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What is Threat Modeling?

Senior Security Consultant Gisela Hinojosa walks us through the STRIDE framework and her threat modeling process.

A threat model is a structured process of identifying and mitigating threats. Ideally, threat modeling should be performed during the design phase since this is where you have the most flexibility to make changes that can eliminate threats. Threat modeling can be performed for any application, network, or Internet of Things (IoT) device.

When Should Threat Modeling Be Done?

Threat modeling can be done during different phases of the project. The best time to perform threat modeling is at the end of the planning phase of a new project because it can help find potential vulnerabilities before development even starts. This can potentially save companies a lot of money especially if there is hardware involved. 

The other time that threat modeling is recommended is when a new feature has been added to the project. As new product features launch, it’s best practice to update the thread model to ensure no new vulnerabilities are introduced.

Who Should Complete the Threat Modeling Process?

Threat modeling can be performed by a security professional or by the development team creating the software. It can be performed during the development life cycle after the development team receives training on it. However, having a security professional complete the model is oftentimes ideal, especially if a threat model has never been performed before.

Threat Modeling Advantages

Threat modeling can save companies money in the long run because they find potential vulnerabilities early on in the development life cycle.

With the advantages of threat modeling in mind, let’s review a common framework used to create threat models known as STRIDE.

What is STRIDE?

There are several frameworks used for threat modeling but the STRIDE framework is the most popular one. STRIDE is a mnemonic for security threats in six categories.

  • Spoofing (Authenticity)
  • Tampering (Integrity)
  • Repudiation (Non-repudiability)
  • Information Disclosure (Confidentiality)
  • Denial of Service (Availability)
  • Elevation of Privilege (Authorization)

During a spoofing attack, a person or program successfully pretends to be someone else. A person, file, machine, and process can be spoofed.

During a tampering attack, a file, network package, or data is successfully modified by an attacker.

A repudiation attack is claiming you didn’t do something or attacking the logging system.

During an information disclosure attack, an unauthorized person has access to information that they shouldn’t.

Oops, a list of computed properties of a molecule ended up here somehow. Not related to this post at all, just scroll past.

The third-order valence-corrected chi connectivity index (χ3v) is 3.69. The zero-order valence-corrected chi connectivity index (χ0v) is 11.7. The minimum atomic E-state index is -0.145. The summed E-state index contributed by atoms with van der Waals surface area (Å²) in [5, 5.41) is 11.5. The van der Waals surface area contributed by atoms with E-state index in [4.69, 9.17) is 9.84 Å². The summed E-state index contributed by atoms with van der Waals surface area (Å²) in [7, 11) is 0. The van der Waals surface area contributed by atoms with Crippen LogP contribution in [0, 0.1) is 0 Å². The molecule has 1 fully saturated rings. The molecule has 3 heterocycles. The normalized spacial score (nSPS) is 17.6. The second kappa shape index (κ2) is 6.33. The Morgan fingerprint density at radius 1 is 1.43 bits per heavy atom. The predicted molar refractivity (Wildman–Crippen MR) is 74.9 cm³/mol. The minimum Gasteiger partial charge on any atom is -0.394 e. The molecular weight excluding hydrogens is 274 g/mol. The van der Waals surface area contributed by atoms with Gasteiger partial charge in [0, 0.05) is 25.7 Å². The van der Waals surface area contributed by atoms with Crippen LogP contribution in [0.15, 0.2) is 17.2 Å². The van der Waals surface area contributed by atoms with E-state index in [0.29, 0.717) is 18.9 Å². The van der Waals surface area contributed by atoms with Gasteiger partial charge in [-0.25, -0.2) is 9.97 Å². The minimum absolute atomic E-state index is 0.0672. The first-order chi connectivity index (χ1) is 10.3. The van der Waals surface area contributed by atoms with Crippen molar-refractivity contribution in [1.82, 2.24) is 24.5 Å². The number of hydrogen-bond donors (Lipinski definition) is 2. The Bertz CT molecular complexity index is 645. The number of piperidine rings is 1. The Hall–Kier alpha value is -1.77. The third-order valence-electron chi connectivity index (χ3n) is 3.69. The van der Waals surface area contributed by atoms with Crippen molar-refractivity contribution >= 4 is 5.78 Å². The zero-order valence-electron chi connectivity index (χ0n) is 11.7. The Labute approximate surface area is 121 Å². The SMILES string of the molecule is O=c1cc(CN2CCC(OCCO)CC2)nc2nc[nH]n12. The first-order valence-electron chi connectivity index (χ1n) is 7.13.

During a denial of service attack, resources are absorbed and services can become unavailable. The resources that can be absorbed can be RAM, disk space, CPU, and network resources.

During an elevation of privilege attack, an unauthorized person can perform actions they are not authorized to do. Elevation of privileges usually involves bypassing authorization checks or corrupting a process.

Threat Modeling Process 

The first step when performing threat modeling is to create a Data Flow Diagram (DFD). You can start diagramming your project on a piece of paper first to get an idea of what you need to include. After that is complete, you can use a tool, such as the OWASP Threat Dragon (Free multi-platform modeling tool), to create a diagram. Depending on what software you are using, diagram components might look a little different than below.

There are five main diagram elements that are used in threat modeling: process, data store, external entity, data flow, and trust boundary.

Element

Definition

Examples

Process

Transforms incoming data flow into outgoing data flow

Code

Data Store

Repositories of data

Databases, files and logs

External Entity (Actor)

Objects outside the system that the system communicates with

People or code outside of your control

Data Flow

Flow of information

Communication between processes or data stores

Trust Boundary

A change of trust levels

Internet

After you complete your DFD, you can start threat modeling your project. Use the chart below to perform STRIDE per element.

For every external entity, verify that there are not any spoofing or repudiation threats. For every data flow, verify that there are not any tampering, information disclosure or denial of service threats. For every data store, verify that there is not any tampering, repudiation, information disclosure or denial of service. For every process, verify that there is not any spoofing, tampering, repudiation, information disclosure, denial of service or elevation of privilege threats.

Once you have completed the threat model, share it with your team to verify its accuracy. 

If you are just getting started with threat modeling or teaching others, check out this ShoStack game designed to make threat modeling into a fun interactive game.

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About Gisela Hinojosa
Gisela Hinojosa is a Senior Security Consultant at Cobalt with over 5 years of experience as a penetration tester. Gisela performs a wide range of penetration tests including, network, web application, mobile application, Internet of Things (IoT), red teaming, phishing and threat modeling with STRIDE. Gisela currently holds the Security+, GMOB, GPEN and GPWAT certifications. More By Gisela Hinojosa